Biden’s Throat Frog Hints at the Coming Normalcy

by | Dec 7, 2021


What happened to Joe Biden could have happened to anyone. In fact, it happens all the time. Throughout human history. He (presumably) caught a cold from his one-and-half-year-old grandson. His theory is that his grandson “likes to kiss his pop.” As a result, he got a “frog in his throat.”

It’s just a cold! No reason to freak out!

Biden’s spokesperson says that he has taken recourse to therapeutics. He “is taking some over-the-counter medication and probably some cough drops and some tea, but otherwise he’s proceeding with his schedule,” said Jen Psaki.

It’s all so normal. So much part of life. There is no way to know if Biden is correct in his casual contact tracing. He might not have gotten the cold from his grandson but he could have. Any parent will tell you that the first child comes with a full year of household sniffles and sickness. The second one is not so bad because the parents have built up immunity. And so on.

But maybe Biden should not have been letting his grandson kiss on him? That’s absurd. He would gladly risk infection in exchange for which he obtains and grants affection. It’s part of the deal we have all made with pathogens: we do a dangerous dance with them in order to experience love, freedom, choice, and human rights.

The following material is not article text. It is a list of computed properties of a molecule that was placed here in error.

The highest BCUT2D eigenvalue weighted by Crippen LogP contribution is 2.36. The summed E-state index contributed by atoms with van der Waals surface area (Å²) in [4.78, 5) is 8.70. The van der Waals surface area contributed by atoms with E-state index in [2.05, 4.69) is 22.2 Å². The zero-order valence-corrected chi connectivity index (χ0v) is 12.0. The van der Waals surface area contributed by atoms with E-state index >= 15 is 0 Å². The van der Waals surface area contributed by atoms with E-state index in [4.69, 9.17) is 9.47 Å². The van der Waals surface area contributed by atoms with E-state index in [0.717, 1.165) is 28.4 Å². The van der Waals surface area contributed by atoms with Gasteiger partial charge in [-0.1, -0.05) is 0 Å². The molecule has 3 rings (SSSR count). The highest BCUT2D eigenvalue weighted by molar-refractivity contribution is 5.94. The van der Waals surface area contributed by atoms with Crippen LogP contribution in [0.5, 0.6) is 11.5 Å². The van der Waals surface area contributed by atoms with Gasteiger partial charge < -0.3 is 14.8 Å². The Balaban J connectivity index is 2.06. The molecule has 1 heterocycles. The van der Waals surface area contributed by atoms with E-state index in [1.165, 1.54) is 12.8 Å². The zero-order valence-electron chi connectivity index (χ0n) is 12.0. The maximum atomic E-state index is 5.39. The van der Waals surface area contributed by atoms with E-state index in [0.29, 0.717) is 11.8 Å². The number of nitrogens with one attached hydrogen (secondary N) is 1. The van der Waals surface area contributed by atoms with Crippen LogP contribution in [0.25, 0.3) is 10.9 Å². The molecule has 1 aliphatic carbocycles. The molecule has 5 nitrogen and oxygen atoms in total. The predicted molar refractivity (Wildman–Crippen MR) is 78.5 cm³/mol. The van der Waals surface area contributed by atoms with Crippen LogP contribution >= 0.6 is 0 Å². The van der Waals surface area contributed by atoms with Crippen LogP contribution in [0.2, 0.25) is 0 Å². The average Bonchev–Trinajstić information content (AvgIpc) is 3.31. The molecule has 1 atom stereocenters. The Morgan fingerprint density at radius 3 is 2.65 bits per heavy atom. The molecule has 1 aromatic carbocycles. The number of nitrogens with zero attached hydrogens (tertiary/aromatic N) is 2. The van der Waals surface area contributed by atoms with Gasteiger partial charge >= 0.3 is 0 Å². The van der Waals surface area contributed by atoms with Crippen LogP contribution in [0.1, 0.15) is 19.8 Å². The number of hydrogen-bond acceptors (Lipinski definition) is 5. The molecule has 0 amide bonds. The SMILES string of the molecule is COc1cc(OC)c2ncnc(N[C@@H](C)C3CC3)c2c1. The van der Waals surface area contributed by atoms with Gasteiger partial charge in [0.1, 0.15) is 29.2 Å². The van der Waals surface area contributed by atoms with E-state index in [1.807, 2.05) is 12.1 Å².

So far there is nothing I’ve written above that is unusual. It’s the way we’ve always lived. No one thinks the grandson should be punished for passing on a cold – which by the way can be a Rhinovirus or a Coronavirus. No one thinks that Biden should have avoided all contact with his family. There is no moral panic here. No one accuses anyone of aggression. It’s just life as we’ve always known it. Our immune systems have evolved to make it all possible.

So too with Deborah Birx’s desire to see her mother and take a trip, during the exact time last year when she was demanding that everyone cease all travel. The problem here is not the normal desire to see family. The problem is the hypocritical compulsion imposed on everyone else.

Biden’s behavior here is a beautiful illustration of the implicit and endogenous social contract under which we have all agreed to live. We live in the presence of pathogens, regrettable to be sure, but just what we’ve come to deal with. The payoff from the normal exposure to disease that we experience in the course of life is that we get stronger and more resistant to disease – plus we get to live normal lives.

When we do get sick, we reach for the things that make us better. We take cough drops. We sleep more. We have chicken soup. We starve a cold and feed a fever – or maybe it is the reverse, I forget. Whatever, we try to get well so that we can go on with life.

My apologies that this article is dreadfully boring so far. But boring is striking because, for some reason, we decided to forget all of this for the last two years in dealing with a new virus that is associated with a 99.8% survival rate, the victims of which tend to die at an age at which people normally die.